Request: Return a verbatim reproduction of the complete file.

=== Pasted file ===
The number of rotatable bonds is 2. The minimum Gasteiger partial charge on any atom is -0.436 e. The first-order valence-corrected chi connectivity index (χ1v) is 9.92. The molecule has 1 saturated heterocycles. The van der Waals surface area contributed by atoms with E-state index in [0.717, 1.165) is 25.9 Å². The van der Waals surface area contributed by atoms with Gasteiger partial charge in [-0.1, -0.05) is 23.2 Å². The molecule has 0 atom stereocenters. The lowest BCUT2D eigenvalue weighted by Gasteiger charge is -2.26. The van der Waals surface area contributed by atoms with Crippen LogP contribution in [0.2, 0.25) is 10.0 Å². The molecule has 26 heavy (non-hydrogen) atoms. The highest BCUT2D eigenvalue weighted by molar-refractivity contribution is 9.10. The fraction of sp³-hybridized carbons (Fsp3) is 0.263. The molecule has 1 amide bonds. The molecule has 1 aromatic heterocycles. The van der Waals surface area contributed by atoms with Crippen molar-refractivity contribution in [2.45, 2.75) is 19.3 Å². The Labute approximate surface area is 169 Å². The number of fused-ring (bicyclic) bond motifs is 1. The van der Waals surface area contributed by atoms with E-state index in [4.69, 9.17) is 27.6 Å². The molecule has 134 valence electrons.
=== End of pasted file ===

The number of rotatable bonds is 2. The minimum Gasteiger partial charge on any atom is -0.436 e. The first-order valence-corrected chi connectivity index (χ1v) is 9.92. The molecule has 1 saturated heterocycles. The van der Waals surface area contributed by atoms with E-state index in [0.717, 1.165) is 25.9 Å². The van der Waals surface area contributed by atoms with Gasteiger partial charge in [-0.1, -0.05) is 23.2 Å². The molecule has 0 atom stereocenters. The lowest BCUT2D eigenvalue weighted by Gasteiger charge is -2.26. The van der Waals surface area contributed by atoms with Crippen LogP contribution in [0.2, 0.25) is 10.0 Å². The molecule has 26 heavy (non-hydrogen) atoms. The highest BCUT2D eigenvalue weighted by molar-refractivity contribution is 9.10. The fraction of sp³-hybridized carbons (Fsp3) is 0.263. The molecule has 1 amide bonds. The molecule has 1 aromatic heterocycles. The van der Waals surface area contributed by atoms with Crippen molar-refractivity contribution in [2.45, 2.75) is 19.3 Å². The Labute approximate surface area is 169 Å². The number of fused-ring (bicyclic) bond motifs is 1. The van der Waals surface area contributed by atoms with E-state index in [4.69, 9.17) is 27.6 Å². The molecule has 134 valence electrons.